The aim of this study was to determine whether the excess risk of axillary lymph node metastases (N+) differs between interval breast cancers arising shortly after a negative mammography and those presenting later. In a registry-based series of pT1a-pT3 breast carcinoma patients aged 50-74 years from the Italian screening programmes, the odds ratio (OR) for interval cancers (n = 791) versus the screen-detected (SD) cancers (n = 1211) having N+ was modelled using forward stepwise logistic regression analysis. The interscreening interval was divided into 1-12, 13-18, and 19-24 months. The prevalence of N+ was 28% among SD cancers. With a prevalence of 38%, 42%, and 44%, the adjusted (demographics and N staging technique) OR of N+ for cancers diagnosed between 1-12, 13-18, and 19-24 months of interval was 1.41 (95% confidence interval 1.06-1.87), 1.74 (1.31-2.31), and 1.91 (1.43-2.54), respectively. Histologic type, tumour grade, and tumour size were entered in turn into the model. Histologic type had modest effects. With adjustment for tumour grade, the ORs decreased to 1.23 (0.92-1.65), 1.58 (1.18-2.12), and 1.73 (1.29-2.32). Adjusting for tumour size decreased the ORs to 0.95 (0.70-1.29), 1.34 (0.99-1.81), and 1.37 (1.01-1.85). The strength of confounding by tumour size suggested that the excess risk of N+ for first-year interval cancers reflected only their higher chronological age, whereas the increased aggressiveness of second-year interval cancers was partly accounted for by intrinsic biological attributes.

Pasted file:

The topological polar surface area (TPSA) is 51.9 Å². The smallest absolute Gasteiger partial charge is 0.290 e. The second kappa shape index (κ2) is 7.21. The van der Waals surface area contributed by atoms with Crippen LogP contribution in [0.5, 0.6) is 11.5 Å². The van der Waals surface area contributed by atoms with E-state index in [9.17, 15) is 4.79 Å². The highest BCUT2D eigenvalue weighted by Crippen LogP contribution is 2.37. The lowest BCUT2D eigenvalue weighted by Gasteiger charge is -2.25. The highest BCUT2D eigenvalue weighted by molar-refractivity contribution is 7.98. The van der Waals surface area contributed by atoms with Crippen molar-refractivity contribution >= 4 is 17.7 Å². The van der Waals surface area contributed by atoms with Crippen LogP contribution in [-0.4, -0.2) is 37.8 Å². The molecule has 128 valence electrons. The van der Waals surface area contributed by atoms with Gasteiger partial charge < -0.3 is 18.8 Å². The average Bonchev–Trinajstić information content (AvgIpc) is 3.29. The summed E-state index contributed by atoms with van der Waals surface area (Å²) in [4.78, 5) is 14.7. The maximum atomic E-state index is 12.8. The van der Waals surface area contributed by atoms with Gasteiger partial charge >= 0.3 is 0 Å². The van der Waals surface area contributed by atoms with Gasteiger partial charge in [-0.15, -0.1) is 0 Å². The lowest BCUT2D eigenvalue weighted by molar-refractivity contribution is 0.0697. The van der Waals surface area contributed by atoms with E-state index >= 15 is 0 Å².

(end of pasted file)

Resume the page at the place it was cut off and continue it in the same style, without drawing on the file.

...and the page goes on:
- Breast cancer
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